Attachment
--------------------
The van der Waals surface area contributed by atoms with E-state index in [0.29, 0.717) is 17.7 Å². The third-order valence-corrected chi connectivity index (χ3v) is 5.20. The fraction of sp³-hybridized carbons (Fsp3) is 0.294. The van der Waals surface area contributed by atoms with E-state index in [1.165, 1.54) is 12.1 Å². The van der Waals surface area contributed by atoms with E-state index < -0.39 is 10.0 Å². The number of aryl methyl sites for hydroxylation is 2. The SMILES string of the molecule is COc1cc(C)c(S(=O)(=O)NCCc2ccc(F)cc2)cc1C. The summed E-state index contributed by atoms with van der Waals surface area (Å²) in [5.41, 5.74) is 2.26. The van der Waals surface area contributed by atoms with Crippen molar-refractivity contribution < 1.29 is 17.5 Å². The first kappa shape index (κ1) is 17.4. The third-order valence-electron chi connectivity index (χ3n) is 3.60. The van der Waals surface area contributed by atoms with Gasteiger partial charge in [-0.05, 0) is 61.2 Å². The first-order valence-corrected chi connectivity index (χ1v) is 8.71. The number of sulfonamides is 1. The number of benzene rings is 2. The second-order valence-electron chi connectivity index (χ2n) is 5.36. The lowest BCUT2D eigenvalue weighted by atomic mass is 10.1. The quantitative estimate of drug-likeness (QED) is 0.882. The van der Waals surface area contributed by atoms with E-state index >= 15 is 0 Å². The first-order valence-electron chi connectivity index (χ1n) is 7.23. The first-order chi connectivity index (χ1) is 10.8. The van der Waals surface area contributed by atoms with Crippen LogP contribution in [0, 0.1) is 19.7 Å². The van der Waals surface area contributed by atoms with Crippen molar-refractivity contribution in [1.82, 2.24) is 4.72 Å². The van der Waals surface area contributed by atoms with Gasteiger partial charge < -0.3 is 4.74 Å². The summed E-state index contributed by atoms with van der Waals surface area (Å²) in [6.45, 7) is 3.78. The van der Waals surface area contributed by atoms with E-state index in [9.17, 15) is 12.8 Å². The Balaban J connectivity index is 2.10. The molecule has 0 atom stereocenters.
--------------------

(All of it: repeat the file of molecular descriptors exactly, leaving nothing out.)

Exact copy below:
The van der Waals surface area contributed by atoms with E-state index in [0.29, 0.717) is 17.7 Å². The third-order valence-corrected chi connectivity index (χ3v) is 5.20. The fraction of sp³-hybridized carbons (Fsp3) is 0.294. The van der Waals surface area contributed by atoms with E-state index in [1.165, 1.54) is 12.1 Å². The van der Waals surface area contributed by atoms with E-state index < -0.39 is 10.0 Å². The number of aryl methyl sites for hydroxylation is 2. The SMILES string of the molecule is COc1cc(C)c(S(=O)(=O)NCCc2ccc(F)cc2)cc1C. The summed E-state index contributed by atoms with van der Waals surface area (Å²) in [5.41, 5.74) is 2.26. The van der Waals surface area contributed by atoms with Crippen molar-refractivity contribution < 1.29 is 17.5 Å². The first kappa shape index (κ1) is 17.4. The third-order valence-electron chi connectivity index (χ3n) is 3.60. The van der Waals surface area contributed by atoms with Gasteiger partial charge in [-0.05, 0) is 61.2 Å². The first-order valence-corrected chi connectivity index (χ1v) is 8.71. The number of sulfonamides is 1. The number of benzene rings is 2. The second-order valence-electron chi connectivity index (χ2n) is 5.36. The lowest BCUT2D eigenvalue weighted by atomic mass is 10.1. The quantitative estimate of drug-likeness (QED) is 0.882. The van der Waals surface area contributed by atoms with E-state index >= 15 is 0 Å². The first-order valence-electron chi connectivity index (χ1n) is 7.23. The first-order chi connectivity index (χ1) is 10.8. The van der Waals surface area contributed by atoms with Crippen LogP contribution in [0, 0.1) is 19.7 Å². The van der Waals surface area contributed by atoms with Crippen molar-refractivity contribution in [1.82, 2.24) is 4.72 Å². The van der Waals surface area contributed by atoms with Gasteiger partial charge < -0.3 is 4.74 Å². The summed E-state index contributed by atoms with van der Waals surface area (Å²) in [6.45, 7) is 3.78. The van der Waals surface area contributed by atoms with E-state index in [9.17, 15) is 12.8 Å². The Balaban J connectivity index is 2.10. The molecule has 0 atom stereocenters.